For immigrants, the demands of adjusting to a new culture can be a significant source of stress. Establishing a new life in one's adopted country can be a difficult adjustment, especially when there are differences in language and culture and few available jobs or training opportunities. One significant source of stress is pressure to become acculturated—to adapt to the values, linguistic preferences, and customs of the host or dominant culture. How does acculturative stress, which results from this pressure, affect psychological health and adjustment?
 What we've learned is that relationships between acculturation and psychological adjustment are complex (Escobar & Vega, 2000). Some researchers find that acculturated Hispanic Americans are more likely to develop psychological disorders than their less acculturated counterparts (Ortega et al., 2000). Others find that Mexican Americans born in the United States tend to show higher rates of psychological problems than recent immigrants from Mexico (Escobar, Hoyos Nervi, & Gara, 2000). But still other researchers link lower acculturation status among Hispanic Americans to higher risks of depression and anxiety (Neff & Hoppe, 1993; Salgado de Snyder, Cervantes, & Padilla, 1990; Zamanian, et al., 1992).
 In attempting to understand these mixed findings, we should note that the process of adjusting successfully to a new society depends on a number of factors. For example, stress associated with economic hardship is a major contributor to adjustment problems in immigrant groups, as it is for members of the host culture. And difficulties faced by poorly acculturated immigrants in gaining an economic foothold in the host country may lead to anxiety and depression. Not surprisingly, a study of immigrant Chinese children in the United States showed more adjustment problems among those living in more economically stressful situations (Short & Johnston, 1997). Yet acculturation can lead to an erosion of traditional family networks, which in turn may increase vulnerability to psychological disorders in the face of stress (Ortega et al., 2000)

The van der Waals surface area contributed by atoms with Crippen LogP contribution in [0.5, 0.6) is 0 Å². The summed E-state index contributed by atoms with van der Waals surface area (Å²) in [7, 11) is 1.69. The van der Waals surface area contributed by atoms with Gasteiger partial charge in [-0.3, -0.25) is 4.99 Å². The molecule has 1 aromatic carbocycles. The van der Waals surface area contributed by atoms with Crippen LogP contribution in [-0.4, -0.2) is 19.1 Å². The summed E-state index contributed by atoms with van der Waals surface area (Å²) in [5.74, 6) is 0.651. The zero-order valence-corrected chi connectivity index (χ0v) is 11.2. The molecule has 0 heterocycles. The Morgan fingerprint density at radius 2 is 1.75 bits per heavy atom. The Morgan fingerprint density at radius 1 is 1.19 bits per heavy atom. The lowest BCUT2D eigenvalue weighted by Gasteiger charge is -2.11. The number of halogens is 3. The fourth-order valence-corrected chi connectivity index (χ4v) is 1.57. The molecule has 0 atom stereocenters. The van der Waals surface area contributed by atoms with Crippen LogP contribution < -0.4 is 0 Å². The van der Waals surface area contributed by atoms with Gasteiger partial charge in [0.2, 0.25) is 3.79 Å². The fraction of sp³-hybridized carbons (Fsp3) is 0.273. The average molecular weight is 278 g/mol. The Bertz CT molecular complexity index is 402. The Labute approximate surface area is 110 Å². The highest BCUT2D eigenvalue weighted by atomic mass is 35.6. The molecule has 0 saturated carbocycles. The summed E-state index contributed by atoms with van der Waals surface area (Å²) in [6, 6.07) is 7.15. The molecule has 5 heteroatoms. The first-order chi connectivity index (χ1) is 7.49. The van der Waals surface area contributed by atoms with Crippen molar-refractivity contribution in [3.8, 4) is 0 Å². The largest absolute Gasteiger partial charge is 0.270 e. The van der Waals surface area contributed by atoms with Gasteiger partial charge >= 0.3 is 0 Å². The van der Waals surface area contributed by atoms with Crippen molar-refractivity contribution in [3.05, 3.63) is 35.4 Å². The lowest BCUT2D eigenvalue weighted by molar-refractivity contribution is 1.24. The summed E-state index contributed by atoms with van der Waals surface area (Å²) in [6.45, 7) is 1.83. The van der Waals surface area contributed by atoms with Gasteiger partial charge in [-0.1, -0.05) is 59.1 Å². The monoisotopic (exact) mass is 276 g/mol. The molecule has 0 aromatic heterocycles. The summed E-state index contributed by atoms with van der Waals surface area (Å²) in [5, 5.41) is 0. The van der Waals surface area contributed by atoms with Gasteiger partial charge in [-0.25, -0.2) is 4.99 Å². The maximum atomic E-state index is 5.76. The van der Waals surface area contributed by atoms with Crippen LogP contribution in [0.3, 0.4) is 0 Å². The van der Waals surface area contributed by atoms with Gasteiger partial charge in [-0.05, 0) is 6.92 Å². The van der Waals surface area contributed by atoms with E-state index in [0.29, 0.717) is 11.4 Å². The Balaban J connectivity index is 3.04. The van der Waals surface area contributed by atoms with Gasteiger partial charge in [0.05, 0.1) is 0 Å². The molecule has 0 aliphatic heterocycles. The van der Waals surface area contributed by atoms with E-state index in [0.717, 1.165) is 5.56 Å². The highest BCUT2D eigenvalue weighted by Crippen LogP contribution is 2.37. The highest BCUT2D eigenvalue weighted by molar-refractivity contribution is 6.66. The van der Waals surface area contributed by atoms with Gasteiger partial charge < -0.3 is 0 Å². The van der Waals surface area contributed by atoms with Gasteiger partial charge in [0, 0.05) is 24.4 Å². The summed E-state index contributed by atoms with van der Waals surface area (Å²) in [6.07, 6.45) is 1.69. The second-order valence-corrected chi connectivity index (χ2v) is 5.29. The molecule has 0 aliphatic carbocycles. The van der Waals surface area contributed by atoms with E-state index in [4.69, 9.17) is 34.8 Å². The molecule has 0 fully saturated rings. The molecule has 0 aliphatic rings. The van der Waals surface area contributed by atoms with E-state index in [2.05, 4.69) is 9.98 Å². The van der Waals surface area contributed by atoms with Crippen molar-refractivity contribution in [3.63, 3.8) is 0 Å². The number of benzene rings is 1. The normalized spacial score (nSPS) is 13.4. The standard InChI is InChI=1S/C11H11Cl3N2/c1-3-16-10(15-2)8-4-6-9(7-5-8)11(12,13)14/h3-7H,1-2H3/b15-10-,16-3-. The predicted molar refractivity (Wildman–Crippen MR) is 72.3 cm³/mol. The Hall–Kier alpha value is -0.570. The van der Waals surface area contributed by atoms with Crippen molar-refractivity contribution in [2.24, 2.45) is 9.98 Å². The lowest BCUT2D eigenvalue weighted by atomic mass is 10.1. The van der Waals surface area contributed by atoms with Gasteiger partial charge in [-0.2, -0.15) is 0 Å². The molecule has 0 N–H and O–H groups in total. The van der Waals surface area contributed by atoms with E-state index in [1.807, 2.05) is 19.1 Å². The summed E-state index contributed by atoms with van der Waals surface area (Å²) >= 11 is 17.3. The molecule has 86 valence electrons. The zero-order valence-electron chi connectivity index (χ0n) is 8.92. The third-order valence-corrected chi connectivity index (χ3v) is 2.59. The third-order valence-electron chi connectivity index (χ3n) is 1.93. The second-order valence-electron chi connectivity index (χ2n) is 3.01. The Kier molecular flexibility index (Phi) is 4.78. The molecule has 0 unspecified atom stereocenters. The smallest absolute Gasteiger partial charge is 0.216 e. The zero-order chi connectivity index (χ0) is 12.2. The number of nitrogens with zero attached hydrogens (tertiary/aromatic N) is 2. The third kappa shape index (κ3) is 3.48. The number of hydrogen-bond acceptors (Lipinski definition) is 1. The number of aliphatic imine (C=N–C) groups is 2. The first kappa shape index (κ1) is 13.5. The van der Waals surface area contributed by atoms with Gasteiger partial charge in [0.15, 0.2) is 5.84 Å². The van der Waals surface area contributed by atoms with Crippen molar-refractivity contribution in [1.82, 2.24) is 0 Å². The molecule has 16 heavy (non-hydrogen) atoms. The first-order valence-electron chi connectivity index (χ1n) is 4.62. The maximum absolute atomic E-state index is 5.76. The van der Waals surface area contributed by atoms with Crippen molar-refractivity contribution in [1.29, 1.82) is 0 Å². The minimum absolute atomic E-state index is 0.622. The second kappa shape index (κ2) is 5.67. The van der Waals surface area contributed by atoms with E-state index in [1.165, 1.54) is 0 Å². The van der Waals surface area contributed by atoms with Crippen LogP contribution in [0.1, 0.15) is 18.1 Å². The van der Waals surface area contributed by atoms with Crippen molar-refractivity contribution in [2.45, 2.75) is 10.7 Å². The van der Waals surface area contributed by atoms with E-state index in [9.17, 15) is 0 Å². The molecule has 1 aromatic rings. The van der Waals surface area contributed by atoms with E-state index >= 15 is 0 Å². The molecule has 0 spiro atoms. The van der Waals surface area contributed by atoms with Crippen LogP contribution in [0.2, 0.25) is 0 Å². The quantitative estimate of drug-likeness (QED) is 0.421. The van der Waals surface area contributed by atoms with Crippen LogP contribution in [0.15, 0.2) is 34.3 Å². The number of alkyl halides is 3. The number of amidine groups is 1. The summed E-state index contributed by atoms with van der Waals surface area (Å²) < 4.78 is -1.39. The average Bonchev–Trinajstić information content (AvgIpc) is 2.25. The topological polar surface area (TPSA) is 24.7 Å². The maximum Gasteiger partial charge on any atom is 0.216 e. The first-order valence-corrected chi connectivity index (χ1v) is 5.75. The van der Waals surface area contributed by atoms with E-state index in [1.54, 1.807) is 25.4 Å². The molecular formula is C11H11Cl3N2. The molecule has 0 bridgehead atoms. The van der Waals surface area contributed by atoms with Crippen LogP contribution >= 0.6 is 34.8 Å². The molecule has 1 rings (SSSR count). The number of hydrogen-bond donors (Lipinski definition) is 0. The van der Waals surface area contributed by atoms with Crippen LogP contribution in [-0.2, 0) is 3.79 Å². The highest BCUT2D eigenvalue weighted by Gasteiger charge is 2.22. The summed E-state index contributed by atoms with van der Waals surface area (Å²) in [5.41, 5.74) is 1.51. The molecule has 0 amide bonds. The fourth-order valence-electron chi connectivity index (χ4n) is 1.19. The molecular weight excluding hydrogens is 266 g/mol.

All in all, factors such as economic opportunity, language proficiency, and connections to a social network of people whom one can identify with and draw support from may underlie the psychological adjustment of immigrant groups. Maintaining a sense of ethnic identity may also buffer the effects of stress (Ryder et al., 2000; Thompson et al., 2000). Studies of Asian Americans show that establishing contacts with the majority culture while maintaining one's ethnic identity generates less stress than withdrawal and separation (Huang, 1994). Withdrawal fails to prepare the individual to make the necessary adjustments to function effectively in a multicultural society. But we should not be surprised by evidence showing that Asian American adolescents with a stronger sense of ethnic identity tend to be better psychologically adjusted and to have higher self-esteem than their less affiliated counterparts (Phinney & Alipuria, 1990; Huang, 1994).
Complete the following activity about acculturative stress with your classmates. Refer to the selection to support your point of view.
1.Describe some of the factors which contribute to acculturative stress.
2.Compare the work of researchers about the likelihood of acculturated versus non-acculturated Hispanic-Americans would have in developing psychological problems.
3.Describe some of the difficulties immigrants might face if they become acculturated.
4.Identify some factors that lead to an acculturation experience with less stress and more psychological adjustment.